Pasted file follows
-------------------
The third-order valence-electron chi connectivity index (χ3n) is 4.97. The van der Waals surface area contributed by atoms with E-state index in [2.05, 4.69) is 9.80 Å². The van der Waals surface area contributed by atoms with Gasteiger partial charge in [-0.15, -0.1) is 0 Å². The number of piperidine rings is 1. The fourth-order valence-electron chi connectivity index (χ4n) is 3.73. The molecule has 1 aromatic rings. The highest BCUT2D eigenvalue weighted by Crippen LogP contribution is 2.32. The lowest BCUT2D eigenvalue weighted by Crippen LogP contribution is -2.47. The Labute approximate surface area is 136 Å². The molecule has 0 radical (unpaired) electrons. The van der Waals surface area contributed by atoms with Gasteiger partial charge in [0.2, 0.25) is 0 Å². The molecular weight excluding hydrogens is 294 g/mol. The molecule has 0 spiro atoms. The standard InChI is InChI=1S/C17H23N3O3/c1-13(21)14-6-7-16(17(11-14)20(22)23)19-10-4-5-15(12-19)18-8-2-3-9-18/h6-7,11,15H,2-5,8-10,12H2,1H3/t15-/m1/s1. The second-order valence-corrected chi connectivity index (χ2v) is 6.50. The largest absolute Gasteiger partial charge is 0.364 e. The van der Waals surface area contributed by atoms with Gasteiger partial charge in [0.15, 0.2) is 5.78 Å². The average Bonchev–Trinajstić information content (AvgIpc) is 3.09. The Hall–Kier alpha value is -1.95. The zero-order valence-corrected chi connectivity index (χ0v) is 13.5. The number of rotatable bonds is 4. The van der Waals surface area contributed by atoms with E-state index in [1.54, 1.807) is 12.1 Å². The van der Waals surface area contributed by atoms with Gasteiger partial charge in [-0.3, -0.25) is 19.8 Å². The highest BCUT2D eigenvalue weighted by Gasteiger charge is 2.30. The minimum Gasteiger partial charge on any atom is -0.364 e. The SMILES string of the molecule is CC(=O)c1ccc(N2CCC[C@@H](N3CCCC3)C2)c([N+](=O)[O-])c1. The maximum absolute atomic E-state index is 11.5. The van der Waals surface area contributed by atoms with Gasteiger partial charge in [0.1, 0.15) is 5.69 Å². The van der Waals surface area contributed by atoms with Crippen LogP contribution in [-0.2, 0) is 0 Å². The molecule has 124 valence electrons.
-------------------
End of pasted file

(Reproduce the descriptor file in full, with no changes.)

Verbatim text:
The third-order valence-electron chi connectivity index (χ3n) is 4.97. The van der Waals surface area contributed by atoms with E-state index in [2.05, 4.69) is 9.80 Å². The van der Waals surface area contributed by atoms with Gasteiger partial charge in [-0.15, -0.1) is 0 Å². The number of piperidine rings is 1. The fourth-order valence-electron chi connectivity index (χ4n) is 3.73. The molecule has 1 aromatic rings. The highest BCUT2D eigenvalue weighted by Crippen LogP contribution is 2.32. The lowest BCUT2D eigenvalue weighted by Crippen LogP contribution is -2.47. The Labute approximate surface area is 136 Å². The molecule has 0 radical (unpaired) electrons. The van der Waals surface area contributed by atoms with Gasteiger partial charge in [0.2, 0.25) is 0 Å². The molecular weight excluding hydrogens is 294 g/mol. The molecule has 0 spiro atoms. The standard InChI is InChI=1S/C17H23N3O3/c1-13(21)14-6-7-16(17(11-14)20(22)23)19-10-4-5-15(12-19)18-8-2-3-9-18/h6-7,11,15H,2-5,8-10,12H2,1H3/t15-/m1/s1. The second-order valence-corrected chi connectivity index (χ2v) is 6.50. The largest absolute Gasteiger partial charge is 0.364 e. The van der Waals surface area contributed by atoms with Gasteiger partial charge in [0.15, 0.2) is 5.78 Å². The average Bonchev–Trinajstić information content (AvgIpc) is 3.09. The Hall–Kier alpha value is -1.95. The zero-order valence-corrected chi connectivity index (χ0v) is 13.5. The number of rotatable bonds is 4. The van der Waals surface area contributed by atoms with E-state index in [1.54, 1.807) is 12.1 Å². The van der Waals surface area contributed by atoms with Gasteiger partial charge in [-0.3, -0.25) is 19.8 Å². The highest BCUT2D eigenvalue weighted by Gasteiger charge is 2.30. The minimum Gasteiger partial charge on any atom is -0.364 e. The SMILES string of the molecule is CC(=O)c1ccc(N2CCC[C@@H](N3CCCC3)C2)c([N+](=O)[O-])c1. The maximum absolute atomic E-state index is 11.5. The van der Waals surface area contributed by atoms with Gasteiger partial charge in [0.1, 0.15) is 5.69 Å². The van der Waals surface area contributed by atoms with Crippen LogP contribution in [-0.2, 0) is 0 Å². The molecule has 124 valence electrons.